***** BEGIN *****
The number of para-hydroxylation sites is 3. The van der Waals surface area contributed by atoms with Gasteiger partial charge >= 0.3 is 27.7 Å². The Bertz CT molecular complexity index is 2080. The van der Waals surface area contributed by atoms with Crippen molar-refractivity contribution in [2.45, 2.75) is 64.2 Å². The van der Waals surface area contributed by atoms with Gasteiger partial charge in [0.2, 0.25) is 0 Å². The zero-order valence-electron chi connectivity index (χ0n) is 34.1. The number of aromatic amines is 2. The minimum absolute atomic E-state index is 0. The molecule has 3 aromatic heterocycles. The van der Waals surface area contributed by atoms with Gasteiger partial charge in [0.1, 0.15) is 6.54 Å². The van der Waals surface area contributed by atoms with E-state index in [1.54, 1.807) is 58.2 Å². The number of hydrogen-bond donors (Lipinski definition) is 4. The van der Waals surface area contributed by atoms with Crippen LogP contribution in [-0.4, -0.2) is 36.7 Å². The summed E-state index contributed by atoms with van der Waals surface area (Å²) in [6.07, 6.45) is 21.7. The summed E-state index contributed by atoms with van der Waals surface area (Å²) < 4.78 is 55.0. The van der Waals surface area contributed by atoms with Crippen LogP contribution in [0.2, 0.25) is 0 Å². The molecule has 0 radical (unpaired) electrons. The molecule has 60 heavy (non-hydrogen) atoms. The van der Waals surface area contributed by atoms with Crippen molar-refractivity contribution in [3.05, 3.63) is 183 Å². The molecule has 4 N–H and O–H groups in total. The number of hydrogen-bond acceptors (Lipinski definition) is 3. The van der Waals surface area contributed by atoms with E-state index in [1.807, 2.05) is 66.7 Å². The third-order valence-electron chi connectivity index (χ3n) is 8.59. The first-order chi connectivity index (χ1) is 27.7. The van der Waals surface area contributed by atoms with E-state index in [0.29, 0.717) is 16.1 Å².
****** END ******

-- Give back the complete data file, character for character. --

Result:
The number of para-hydroxylation sites is 3. The van der Waals surface area contributed by atoms with Gasteiger partial charge >= 0.3 is 27.7 Å². The Bertz CT molecular complexity index is 2080. The van der Waals surface area contributed by atoms with Crippen molar-refractivity contribution in [2.45, 2.75) is 64.2 Å². The van der Waals surface area contributed by atoms with Gasteiger partial charge in [0.2, 0.25) is 0 Å². The zero-order valence-electron chi connectivity index (χ0n) is 34.1. The number of aromatic amines is 2. The minimum absolute atomic E-state index is 0. The molecule has 3 aromatic heterocycles. The van der Waals surface area contributed by atoms with Gasteiger partial charge in [0.1, 0.15) is 6.54 Å². The van der Waals surface area contributed by atoms with E-state index in [1.54, 1.807) is 58.2 Å². The number of hydrogen-bond donors (Lipinski definition) is 4. The van der Waals surface area contributed by atoms with Crippen LogP contribution in [-0.4, -0.2) is 36.7 Å². The summed E-state index contributed by atoms with van der Waals surface area (Å²) in [6.07, 6.45) is 21.7. The summed E-state index contributed by atoms with van der Waals surface area (Å²) < 4.78 is 55.0. The van der Waals surface area contributed by atoms with Crippen LogP contribution in [0.2, 0.25) is 0 Å². The molecule has 0 radical (unpaired) electrons. The molecule has 60 heavy (non-hydrogen) atoms. The van der Waals surface area contributed by atoms with Crippen molar-refractivity contribution in [3.05, 3.63) is 183 Å². The molecule has 4 N–H and O–H groups in total. The number of hydrogen-bond acceptors (Lipinski definition) is 3. The van der Waals surface area contributed by atoms with E-state index in [1.807, 2.05) is 66.7 Å². The third-order valence-electron chi connectivity index (χ3n) is 8.59. The first-order chi connectivity index (χ1) is 27.7. The van der Waals surface area contributed by atoms with E-state index in [0.29, 0.717) is 16.1 Å².